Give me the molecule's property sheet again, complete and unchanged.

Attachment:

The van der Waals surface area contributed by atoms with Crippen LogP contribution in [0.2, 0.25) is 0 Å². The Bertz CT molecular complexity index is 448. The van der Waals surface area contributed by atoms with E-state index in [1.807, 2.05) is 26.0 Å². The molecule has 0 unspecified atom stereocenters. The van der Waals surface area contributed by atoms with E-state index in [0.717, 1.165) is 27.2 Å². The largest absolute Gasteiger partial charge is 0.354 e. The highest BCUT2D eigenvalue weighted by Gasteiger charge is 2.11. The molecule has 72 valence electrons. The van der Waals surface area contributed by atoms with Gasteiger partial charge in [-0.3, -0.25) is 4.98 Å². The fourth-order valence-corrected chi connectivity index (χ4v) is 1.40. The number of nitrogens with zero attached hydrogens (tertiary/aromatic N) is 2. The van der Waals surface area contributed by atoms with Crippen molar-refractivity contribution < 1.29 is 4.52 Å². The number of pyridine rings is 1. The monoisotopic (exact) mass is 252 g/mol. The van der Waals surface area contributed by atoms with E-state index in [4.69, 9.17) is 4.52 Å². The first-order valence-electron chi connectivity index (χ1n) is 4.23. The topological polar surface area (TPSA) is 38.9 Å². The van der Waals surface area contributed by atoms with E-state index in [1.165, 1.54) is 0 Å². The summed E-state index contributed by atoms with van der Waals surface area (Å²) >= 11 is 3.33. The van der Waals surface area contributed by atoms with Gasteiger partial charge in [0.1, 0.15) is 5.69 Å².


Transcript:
The van der Waals surface area contributed by atoms with Crippen LogP contribution in [0.2, 0.25) is 0 Å². The Bertz CT molecular complexity index is 448. The van der Waals surface area contributed by atoms with E-state index in [1.807, 2.05) is 26.0 Å². The molecule has 0 unspecified atom stereocenters. The van der Waals surface area contributed by atoms with E-state index in [0.717, 1.165) is 27.2 Å². The largest absolute Gasteiger partial charge is 0.354 e. The highest BCUT2D eigenvalue weighted by Gasteiger charge is 2.11. The molecule has 72 valence electrons. The van der Waals surface area contributed by atoms with Gasteiger partial charge in [-0.3, -0.25) is 4.98 Å². The fourth-order valence-corrected chi connectivity index (χ4v) is 1.40. The number of nitrogens with zero attached hydrogens (tertiary/aromatic N) is 2. The van der Waals surface area contributed by atoms with Crippen molar-refractivity contribution < 1.29 is 4.52 Å². The number of pyridine rings is 1. The monoisotopic (exact) mass is 252 g/mol. The van der Waals surface area contributed by atoms with E-state index in [4.69, 9.17) is 4.52 Å². The first-order valence-electron chi connectivity index (χ1n) is 4.23. The topological polar surface area (TPSA) is 38.9 Å². The van der Waals surface area contributed by atoms with E-state index in [1.165, 1.54) is 0 Å². The summed E-state index contributed by atoms with van der Waals surface area (Å²) >= 11 is 3.33. The van der Waals surface area contributed by atoms with Gasteiger partial charge in [0.1, 0.15) is 5.69 Å².